1. Build Your Emergency Fund
Do you have a reserve cushion of three to six months of living expenses set aside? If not, get started on building one today by automating your savings and getting that first $1,000 set aside at a minimum. If you're a single-income household, it's best to be conservative and plan for six months of expenses in reserves.
2. Tackle Debt
Parenthood will likely be hard enough without the added stress of credit card and loan payments. If possible, pay down debt prior to the baby's arrival. Set a biweekly or monthly pay-down goal and refrain from adding to balances. By paying off early, you'll save money in interest and be able to shore up your savings faster.
3. Create or Update Your Budget
If you don't have a spending plan, create one using an online program and include changes in:
- Groceries. How are items like baby food, diapers, formula and more going to change your spending? Where are the best prices?
- Transportation. Will you need to buy a child-friendly car? Does your current one have room for a car seat? What are your options for updated transportation?
- Child care. In some cities, paying for day care can run parallel to the amount of your mortgage. Explore and prepare for costs around nannies, day-care groups or individual care. If you're thinking of switching to one income, begin living off one income today and start stocking away the rest.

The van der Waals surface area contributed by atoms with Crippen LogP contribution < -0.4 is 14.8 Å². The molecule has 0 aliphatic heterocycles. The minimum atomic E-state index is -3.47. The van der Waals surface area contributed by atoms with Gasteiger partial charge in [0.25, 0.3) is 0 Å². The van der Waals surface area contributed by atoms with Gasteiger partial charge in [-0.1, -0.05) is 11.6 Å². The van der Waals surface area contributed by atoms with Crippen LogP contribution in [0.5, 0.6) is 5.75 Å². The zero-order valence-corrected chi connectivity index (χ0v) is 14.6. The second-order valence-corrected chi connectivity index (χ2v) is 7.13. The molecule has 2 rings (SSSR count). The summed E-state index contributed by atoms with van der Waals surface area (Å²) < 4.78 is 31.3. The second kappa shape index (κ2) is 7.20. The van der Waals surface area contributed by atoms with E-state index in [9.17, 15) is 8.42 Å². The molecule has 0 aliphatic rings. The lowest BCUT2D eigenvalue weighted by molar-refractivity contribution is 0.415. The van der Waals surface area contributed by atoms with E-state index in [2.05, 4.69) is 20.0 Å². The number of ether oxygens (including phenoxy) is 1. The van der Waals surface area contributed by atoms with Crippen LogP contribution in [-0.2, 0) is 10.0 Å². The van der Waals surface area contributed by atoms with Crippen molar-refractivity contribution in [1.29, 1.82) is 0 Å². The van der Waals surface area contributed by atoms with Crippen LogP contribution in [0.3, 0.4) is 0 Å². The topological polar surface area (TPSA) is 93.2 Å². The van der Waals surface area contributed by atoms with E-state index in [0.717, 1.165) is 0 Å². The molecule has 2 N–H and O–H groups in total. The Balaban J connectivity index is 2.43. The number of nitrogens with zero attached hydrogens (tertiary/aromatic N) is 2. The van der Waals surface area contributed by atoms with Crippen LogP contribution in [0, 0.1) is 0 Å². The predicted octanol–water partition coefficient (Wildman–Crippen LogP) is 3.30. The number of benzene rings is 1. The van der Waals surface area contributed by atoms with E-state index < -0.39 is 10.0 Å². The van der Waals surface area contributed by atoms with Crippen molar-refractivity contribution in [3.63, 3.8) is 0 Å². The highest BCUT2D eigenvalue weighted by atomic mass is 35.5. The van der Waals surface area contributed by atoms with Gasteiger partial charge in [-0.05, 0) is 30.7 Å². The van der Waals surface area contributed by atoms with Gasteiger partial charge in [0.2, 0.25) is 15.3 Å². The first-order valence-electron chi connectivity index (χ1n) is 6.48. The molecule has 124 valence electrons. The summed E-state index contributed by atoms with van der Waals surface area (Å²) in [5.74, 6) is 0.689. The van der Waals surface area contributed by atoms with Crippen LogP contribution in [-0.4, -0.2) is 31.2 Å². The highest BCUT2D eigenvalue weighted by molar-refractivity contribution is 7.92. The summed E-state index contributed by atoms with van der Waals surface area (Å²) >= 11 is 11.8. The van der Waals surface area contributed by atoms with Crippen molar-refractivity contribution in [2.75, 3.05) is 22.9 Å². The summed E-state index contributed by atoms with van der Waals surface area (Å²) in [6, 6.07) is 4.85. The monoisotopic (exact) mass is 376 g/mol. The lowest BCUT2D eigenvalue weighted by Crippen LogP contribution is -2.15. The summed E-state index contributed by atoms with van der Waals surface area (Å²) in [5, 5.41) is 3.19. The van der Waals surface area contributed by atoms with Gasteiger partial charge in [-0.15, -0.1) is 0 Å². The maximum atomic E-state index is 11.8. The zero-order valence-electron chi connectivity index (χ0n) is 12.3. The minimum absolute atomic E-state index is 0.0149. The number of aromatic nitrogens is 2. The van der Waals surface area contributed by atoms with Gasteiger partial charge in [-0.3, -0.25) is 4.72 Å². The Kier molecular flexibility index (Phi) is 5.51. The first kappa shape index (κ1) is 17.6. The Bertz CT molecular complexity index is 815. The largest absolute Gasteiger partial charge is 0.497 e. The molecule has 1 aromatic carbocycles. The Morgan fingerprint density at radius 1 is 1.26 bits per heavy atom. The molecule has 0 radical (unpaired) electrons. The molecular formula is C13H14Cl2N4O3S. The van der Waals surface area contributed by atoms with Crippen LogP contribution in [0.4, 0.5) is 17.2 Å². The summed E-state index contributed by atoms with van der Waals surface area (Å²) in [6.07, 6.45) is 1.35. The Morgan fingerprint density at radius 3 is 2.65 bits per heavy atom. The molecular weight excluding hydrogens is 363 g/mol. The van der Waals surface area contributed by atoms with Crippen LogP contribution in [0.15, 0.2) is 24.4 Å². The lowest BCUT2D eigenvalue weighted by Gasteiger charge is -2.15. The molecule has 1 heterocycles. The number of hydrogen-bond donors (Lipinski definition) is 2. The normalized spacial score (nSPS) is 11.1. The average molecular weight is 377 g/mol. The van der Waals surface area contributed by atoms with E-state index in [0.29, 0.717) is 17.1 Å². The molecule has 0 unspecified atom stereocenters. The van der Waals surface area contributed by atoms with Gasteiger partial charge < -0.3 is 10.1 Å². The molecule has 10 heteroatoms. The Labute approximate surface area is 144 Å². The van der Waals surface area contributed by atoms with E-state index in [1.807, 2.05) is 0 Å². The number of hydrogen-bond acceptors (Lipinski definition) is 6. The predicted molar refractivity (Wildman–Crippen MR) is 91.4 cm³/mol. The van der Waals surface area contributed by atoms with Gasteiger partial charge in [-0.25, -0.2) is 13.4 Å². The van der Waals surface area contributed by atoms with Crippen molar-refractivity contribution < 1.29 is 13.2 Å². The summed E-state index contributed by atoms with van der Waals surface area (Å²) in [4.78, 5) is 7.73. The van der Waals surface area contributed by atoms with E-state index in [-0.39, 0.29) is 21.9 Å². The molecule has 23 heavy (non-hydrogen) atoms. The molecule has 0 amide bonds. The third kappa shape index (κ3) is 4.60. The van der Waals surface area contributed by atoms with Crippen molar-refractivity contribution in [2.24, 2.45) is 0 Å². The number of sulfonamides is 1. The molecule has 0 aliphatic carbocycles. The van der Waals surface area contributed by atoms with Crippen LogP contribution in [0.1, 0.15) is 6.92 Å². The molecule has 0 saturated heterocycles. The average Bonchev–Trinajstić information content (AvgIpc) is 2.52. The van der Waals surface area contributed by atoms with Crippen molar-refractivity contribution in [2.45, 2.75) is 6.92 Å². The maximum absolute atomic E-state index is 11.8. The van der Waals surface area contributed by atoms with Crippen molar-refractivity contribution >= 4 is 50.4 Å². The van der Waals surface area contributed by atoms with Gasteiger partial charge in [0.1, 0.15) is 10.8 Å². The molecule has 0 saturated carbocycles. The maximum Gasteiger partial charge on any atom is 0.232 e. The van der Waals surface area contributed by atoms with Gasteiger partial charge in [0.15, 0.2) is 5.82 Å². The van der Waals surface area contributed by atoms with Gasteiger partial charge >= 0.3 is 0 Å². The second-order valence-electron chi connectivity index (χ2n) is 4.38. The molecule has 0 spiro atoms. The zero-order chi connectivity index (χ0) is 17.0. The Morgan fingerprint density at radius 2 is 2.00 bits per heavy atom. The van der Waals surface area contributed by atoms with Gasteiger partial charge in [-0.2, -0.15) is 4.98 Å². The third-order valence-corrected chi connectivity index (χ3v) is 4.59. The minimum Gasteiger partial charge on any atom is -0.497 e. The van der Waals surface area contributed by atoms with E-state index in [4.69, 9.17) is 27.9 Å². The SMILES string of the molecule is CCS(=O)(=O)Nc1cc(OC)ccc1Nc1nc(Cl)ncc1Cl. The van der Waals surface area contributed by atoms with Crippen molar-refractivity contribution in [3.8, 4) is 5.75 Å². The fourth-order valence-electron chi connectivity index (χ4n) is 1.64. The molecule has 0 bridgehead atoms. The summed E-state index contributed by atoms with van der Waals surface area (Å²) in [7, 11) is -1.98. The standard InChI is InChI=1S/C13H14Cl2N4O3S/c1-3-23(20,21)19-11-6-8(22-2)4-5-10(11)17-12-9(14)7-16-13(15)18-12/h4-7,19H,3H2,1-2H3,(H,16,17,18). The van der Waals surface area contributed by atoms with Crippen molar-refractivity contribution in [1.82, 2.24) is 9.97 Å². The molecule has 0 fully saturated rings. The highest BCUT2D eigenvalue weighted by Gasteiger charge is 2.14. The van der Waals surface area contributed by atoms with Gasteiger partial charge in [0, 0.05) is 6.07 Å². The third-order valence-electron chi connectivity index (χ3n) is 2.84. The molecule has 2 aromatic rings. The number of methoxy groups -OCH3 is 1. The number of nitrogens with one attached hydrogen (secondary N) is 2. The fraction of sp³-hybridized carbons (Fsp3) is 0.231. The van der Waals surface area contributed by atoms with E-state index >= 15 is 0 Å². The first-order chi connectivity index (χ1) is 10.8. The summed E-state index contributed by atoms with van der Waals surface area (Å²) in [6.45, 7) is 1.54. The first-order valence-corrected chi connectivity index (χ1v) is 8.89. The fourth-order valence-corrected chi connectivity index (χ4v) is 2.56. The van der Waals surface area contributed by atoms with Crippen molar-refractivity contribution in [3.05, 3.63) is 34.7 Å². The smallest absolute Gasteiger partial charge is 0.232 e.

- Medical costs. Contact your benefits department and insurance provider to get clear on premiums, copays and coverage for your new addition. How much will your premiums increase? Are vaccines covered? How often can you expect to go in for check-ups? Now is a good time to take advantage of your employer's Health Savings Account, if offer ed.
We don't like to think about the bad things that could happen in life, but making sure you have a plan in place is one of the best gifts you can give your family.
- Wills. A will ensures your wishes are documented for your assets and appoints an executor to handle issues associated with your estate.
- Guardianship. When appointing a guardian, consider who your children would feel the most comfortable with and what their values are. In addition, look to whom you think would most responsibly and effectively control any funds left to them.
- Life insurance. Life insurance isn't about you. It's about your family and ensuring they're protected and able to replace any income lost if something happened to you or your partner. Consider your debt levels, income, assets and existing policies to ensure your family has income to sustain its lifestyle.
- Disability insurance. Should you be disabled for a short- or long-term period, this coverage will ensure you're paid a percentage of your income.
Having a baby can be exciting and stressful. Whether you're going it alone or as a part of a team, check in on your expenses monthly and set SMART goals to keep accountable and on track with spending.
Mary Beth Storjohann is a certified financial planner and the founder and CEO of Workable Wealth.